Income Investing


Treasuries Are Still Worth Buying

Jeffrey R. Kosnett

With the economy still weak, the ten-year bond is appealing despite its low yield.



Is a Treasury bond that yields a measly 3.5% worth buying? You may be surprised to learn that my answer is yes. Treasury bonds were flat-out the best-performing investments of 2008, returning 24% by one measure. Don't expect a repeat this year. In fact, Treasuries are among the worst-performing investments of 2009 so far, losing 12.1% through June 29.

How does a bond that yields so little make so much one year and then lose so much the next, despite having the backing of the U.S. Treasury and being considered one of the world's safest investments? That requires a quick refresher on what makes bonds tick. Bond prices generally move inversely with yields. If investors clamor for Treasury bonds, as they did in droves last year while searching for a safe haven during the financial crisis, they push prices up and yields down. If they start worrying about, say, rising inflation -- one of the big enemies of fixed-income investors -- they sell, forcing bond prices down and yields up.

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In 2008, the yield on the ten-year Treasury note plunged from about 4% at the start of the year to a record low of 2.04% in mid December, before closing the year at 2.24%. That meant big capital gains for Treasury holders. This year, as markets began to return to normal and investors began to take on more risk and anticipate the end of the recession and higher inflation, ten-year yields rebounded to 4.0% by mid June, before falling again, to 3.5% on June 30.

No matter how little Treasuries yield, they have fervent supporters. "The ten-year Treasury is still an asset of choice around the world," says Colin Robertson, managing director of global fixed-income investments for Northern Trust, in Chicago. Robertson recognizes, as do others, that Uncle Sam is still the highest-quality issuer on earth.

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It's true that Treasuries carry no default risk, but, as we've seen, that doesn't mean that you can't lose money with them. What are the risks of owning Treasuries? The first is that inflation will pick up. Inflation is clearly not a problem now. The government's latest consumer-inflation figure, for May, found that prices fell 1.3% over the past year. Kiplinger's forecasts a 1.5% inflation rate for all of 2009. If inflation stays that low, bond yields at 3.5% are defensible.

A second risk is the massive amount of Treasury debt the government has to issue to finance its equally massive budget deficits. Standard & Poor's economist David Wyss says Uncle Sam will have to borrow $2.5 trillion this year (net of retired debt) to finance the deficit, which he expects to reach 13% of gross domestic product. So much new Treasury debt will be issued that there is a chance that the rest of the world -- for example, China -- will say, "Enough."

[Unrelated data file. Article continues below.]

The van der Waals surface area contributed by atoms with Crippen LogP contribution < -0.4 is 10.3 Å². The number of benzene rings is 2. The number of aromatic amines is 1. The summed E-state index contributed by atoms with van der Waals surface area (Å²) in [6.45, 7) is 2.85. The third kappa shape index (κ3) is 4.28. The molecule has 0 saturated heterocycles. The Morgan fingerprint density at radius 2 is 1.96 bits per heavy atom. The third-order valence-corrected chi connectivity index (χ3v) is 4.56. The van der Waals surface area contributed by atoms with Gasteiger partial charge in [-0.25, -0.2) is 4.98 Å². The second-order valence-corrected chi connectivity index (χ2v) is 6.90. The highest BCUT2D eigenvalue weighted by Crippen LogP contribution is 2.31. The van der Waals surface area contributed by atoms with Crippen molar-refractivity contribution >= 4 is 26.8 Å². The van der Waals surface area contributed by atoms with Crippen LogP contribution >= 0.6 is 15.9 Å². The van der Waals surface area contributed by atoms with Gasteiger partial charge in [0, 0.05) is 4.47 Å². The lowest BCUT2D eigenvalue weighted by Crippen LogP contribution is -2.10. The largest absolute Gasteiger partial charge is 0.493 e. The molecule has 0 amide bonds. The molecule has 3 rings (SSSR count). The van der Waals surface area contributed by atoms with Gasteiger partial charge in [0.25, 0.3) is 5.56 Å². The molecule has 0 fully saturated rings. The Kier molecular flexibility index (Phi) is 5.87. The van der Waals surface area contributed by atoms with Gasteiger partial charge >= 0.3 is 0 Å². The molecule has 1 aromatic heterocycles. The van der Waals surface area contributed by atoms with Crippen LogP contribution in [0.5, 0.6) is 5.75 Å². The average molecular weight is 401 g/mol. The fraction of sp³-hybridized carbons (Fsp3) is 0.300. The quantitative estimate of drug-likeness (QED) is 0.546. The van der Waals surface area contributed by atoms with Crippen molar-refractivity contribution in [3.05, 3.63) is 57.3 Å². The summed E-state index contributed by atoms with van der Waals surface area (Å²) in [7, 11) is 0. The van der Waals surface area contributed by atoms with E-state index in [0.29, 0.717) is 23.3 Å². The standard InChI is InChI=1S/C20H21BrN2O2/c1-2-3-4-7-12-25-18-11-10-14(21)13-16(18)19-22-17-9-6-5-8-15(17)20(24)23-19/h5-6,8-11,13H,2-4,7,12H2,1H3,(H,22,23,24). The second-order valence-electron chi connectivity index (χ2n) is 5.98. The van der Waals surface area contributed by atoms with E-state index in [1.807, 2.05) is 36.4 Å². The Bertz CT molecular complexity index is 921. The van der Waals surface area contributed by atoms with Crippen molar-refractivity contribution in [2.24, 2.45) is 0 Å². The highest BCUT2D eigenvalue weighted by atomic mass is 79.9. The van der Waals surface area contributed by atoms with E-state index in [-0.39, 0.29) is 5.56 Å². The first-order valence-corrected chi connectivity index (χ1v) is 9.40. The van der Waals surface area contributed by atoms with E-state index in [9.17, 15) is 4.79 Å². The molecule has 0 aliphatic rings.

If foreign governments and others went on a buyers' strike, Treasury bond prices would fall. So would the value of the dollar, into which foreign buyers must convert their own currencies before they can acquire our bonds. But no matter how much foreigners may dis the dollar and worry about Treasury issuance, they're not likely to abandon Uncle Sam. There just aren't many better safe alternatives for the excess reserves. As strong buying at Treasury auctions the week of June 22 suggests, there's still plenty of demand for government debt.

Then there's the Federal Reserve, which is keeping short-term interest rates at essentially 0% to stimulate the economy. If the Fed thinks inflation is on the rise or feels it has to defend the dollar, it will raise its federal funds rate. Long-term rates would undoubtedly go up in response, although maybe not by as much as the Fed boosts short-term rates.

But the Fed, still worried about the severity of the recession, is keeping the federal funds rate on hold indefinitely and is, in fact, doing its best to keep long-term bond yields low. The Fed has said it will buy up to $1.75 trillion in Treasury bonds, mortgage-backed securities and government-agency debt.

Even if the economy and inflation look tepid now, history suggests that buying bonds yielding less than 4% is asking for trouble. In 1962, the Treasury borrowed for ten years at 4%. That was before Americans had to deal with enormous budget deficits, out-of-control oil prices, spiraling inflation, the deepest recessions since the 1930s, and the frenzied trading and rampant speculation that came with deregulated financial markets.

For 20 years, Treasury yields went nowhere but up, peaking at 16% in 1981. Ditto for the inflation rate, which was 1.2% in 1962 and hit 13% in 1979 (and was still as high as 8.9% in 1981). As a result, bonds came to be known by the late 1970s as "certificates of confiscation."

I don't know what the financial landscape will look like 20 years from now. And I'm not saying ten-year Treasuries or long-term government bond funds are perfectly safe at today's yield levels. High-quality corporate debt, Ginnie Mae mortgage securities and general-obligation municipal bonds all yield more and are quite safe.

Over the shorter term, however, the economy just seems too weak for me to get overly fearful about some hypothetical inflation threat. If I had to choose between buying a ten-year Treasury bond at 3.5% and making a big bet on the resumption of strong economic growth by this time next year, I'd lend Uncle Sam part of my savings.




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